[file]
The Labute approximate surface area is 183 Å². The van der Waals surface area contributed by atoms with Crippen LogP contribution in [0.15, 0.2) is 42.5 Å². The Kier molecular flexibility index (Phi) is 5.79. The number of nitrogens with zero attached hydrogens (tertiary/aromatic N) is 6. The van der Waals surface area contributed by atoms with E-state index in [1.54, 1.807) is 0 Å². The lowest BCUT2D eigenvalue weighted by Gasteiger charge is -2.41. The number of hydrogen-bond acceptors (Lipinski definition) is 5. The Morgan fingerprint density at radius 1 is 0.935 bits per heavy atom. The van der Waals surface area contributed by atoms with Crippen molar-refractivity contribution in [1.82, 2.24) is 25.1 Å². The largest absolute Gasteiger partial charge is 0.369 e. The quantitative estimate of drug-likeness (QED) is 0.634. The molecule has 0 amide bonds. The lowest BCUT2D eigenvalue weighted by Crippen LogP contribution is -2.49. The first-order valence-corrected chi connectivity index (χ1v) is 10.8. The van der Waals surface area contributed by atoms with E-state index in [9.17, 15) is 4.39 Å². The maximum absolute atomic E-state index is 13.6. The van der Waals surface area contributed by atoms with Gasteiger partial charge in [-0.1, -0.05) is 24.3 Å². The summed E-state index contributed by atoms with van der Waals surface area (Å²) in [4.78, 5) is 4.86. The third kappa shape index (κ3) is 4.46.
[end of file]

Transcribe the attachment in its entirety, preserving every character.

The Labute approximate surface area is 183 Å². The van der Waals surface area contributed by atoms with Crippen LogP contribution in [0.15, 0.2) is 42.5 Å². The Kier molecular flexibility index (Phi) is 5.79. The number of nitrogens with zero attached hydrogens (tertiary/aromatic N) is 6. The van der Waals surface area contributed by atoms with E-state index in [1.54, 1.807) is 0 Å². The lowest BCUT2D eigenvalue weighted by Gasteiger charge is -2.41. The number of hydrogen-bond acceptors (Lipinski definition) is 5. The Morgan fingerprint density at radius 1 is 0.935 bits per heavy atom. The van der Waals surface area contributed by atoms with Crippen molar-refractivity contribution in [1.82, 2.24) is 25.1 Å². The largest absolute Gasteiger partial charge is 0.369 e. The quantitative estimate of drug-likeness (QED) is 0.634. The molecule has 0 amide bonds. The lowest BCUT2D eigenvalue weighted by Crippen LogP contribution is -2.49. The first-order valence-corrected chi connectivity index (χ1v) is 10.8. The van der Waals surface area contributed by atoms with E-state index in [9.17, 15) is 4.39 Å². The maximum absolute atomic E-state index is 13.6. The van der Waals surface area contributed by atoms with Gasteiger partial charge in [-0.1, -0.05) is 24.3 Å². The summed E-state index contributed by atoms with van der Waals surface area (Å²) in [4.78, 5) is 4.86. The third kappa shape index (κ3) is 4.46.